Policeman guard as former Indonesian parliament speaker Setya Novanto (C) attends court for his verdict in Jakarta, Indonesia, April 24, 2018. Photo: Reuters/Beawiharta

With ex-House of Representatives speaker and Golkar party leader Setya Novanto headed to prison for 15 years, Indonesia’s Anti-Corruption Commission (KPK) is now turning its attention to the cast of other high-profile politicians and figures implicated in the country’s most blatant case of theft from the public purse.

Novanto’s sentence on April 24 came at the end of a four-month trial in which he was convicted of playing the leading role in the theft of US$244 million at the prevailing exchange rate from a US$667 million electronic identity card (E-KTP) project in 2009.

Trial testimony revealed that corrupt businessmen involved in the state project scam gifted Novanto with a US$135,000 Richard Mille watch, which he was wearing when US president-to-be Donald Trump notoriously introduced him to supporters in New York in 2015 as “a great man.”

While the once-powerful lawmaker is believed to be the scam’s mastermind, the KPK can hardly stop there given the wide circle of political parties, government officials, politicians and private companies who are also alleged to have benefited from the rip-off.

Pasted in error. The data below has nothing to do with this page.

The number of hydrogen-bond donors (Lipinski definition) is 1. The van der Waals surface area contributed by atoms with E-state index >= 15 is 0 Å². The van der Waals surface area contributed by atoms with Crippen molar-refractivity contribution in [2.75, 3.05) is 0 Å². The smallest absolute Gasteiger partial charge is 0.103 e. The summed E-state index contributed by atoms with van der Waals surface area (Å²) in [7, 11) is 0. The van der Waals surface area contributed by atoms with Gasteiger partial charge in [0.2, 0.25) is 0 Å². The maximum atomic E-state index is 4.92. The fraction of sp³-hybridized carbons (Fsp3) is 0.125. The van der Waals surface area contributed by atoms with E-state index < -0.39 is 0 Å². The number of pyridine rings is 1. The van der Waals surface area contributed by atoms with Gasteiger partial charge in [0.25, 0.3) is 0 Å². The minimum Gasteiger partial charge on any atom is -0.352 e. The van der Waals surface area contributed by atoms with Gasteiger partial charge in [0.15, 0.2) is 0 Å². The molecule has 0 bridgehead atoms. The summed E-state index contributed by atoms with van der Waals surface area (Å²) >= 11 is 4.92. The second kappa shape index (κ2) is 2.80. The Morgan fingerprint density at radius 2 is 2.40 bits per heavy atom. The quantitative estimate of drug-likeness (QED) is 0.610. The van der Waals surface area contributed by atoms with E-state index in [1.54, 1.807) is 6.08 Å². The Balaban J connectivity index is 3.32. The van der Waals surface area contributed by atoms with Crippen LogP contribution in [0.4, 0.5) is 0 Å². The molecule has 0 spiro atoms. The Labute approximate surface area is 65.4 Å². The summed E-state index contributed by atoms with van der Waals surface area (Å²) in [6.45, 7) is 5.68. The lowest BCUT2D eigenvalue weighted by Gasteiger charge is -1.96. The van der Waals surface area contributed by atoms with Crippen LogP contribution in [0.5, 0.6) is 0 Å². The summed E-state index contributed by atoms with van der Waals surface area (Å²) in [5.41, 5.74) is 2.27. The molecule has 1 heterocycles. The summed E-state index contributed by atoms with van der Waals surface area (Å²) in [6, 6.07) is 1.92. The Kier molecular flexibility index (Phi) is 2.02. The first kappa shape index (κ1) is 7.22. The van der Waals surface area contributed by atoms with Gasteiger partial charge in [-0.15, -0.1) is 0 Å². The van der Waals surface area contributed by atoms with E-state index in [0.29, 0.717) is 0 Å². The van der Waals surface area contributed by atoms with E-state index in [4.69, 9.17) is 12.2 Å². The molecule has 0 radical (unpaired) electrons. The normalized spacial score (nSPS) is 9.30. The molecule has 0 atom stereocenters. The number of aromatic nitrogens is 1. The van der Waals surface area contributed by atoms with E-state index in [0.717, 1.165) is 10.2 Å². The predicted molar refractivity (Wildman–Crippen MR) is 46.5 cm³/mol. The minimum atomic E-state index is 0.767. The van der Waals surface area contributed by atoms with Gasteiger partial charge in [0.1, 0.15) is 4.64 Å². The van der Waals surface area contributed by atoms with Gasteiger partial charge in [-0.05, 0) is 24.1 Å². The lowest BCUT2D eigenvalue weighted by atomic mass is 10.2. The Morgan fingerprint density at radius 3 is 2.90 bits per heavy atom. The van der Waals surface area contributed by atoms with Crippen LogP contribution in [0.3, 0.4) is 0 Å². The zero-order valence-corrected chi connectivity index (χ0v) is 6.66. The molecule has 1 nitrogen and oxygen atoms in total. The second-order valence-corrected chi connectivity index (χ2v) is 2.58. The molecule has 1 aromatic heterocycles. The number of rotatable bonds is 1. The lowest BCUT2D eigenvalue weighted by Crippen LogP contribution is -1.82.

“From the beginning, the KPK was never going to stop with Setya Novanto,” said commission spokesman Febri Diansyah in an indication that his conviction would provide the basis for further high-profile trials that may continue to rock the nation’s political establishment ahead of next year’s presidential and parliamentary elections.

Then Golkar party leader Setya Novanto shakes hands with its chairman of the board of Aburizal Bakrie in Jakarta, Indonesia, November 28, 2016. Photo: Antara Foto/Rosa Panggabean/via Reuters

Novanto’s initial indictment was scrapped by a district court judge on tenuous legal grounds last September, but the KPK gathered new evidence, including incriminating tapes provided by an E-KTP vendor who subsequently shot himself in a police siege in the US city of Los Angeles.

Even after his indictment the 62-year-old politician continued to elude investigators. At one point he even injured himself in a staged traffic accident after ensuring his staff had pre-booked a room in a nearby hospital.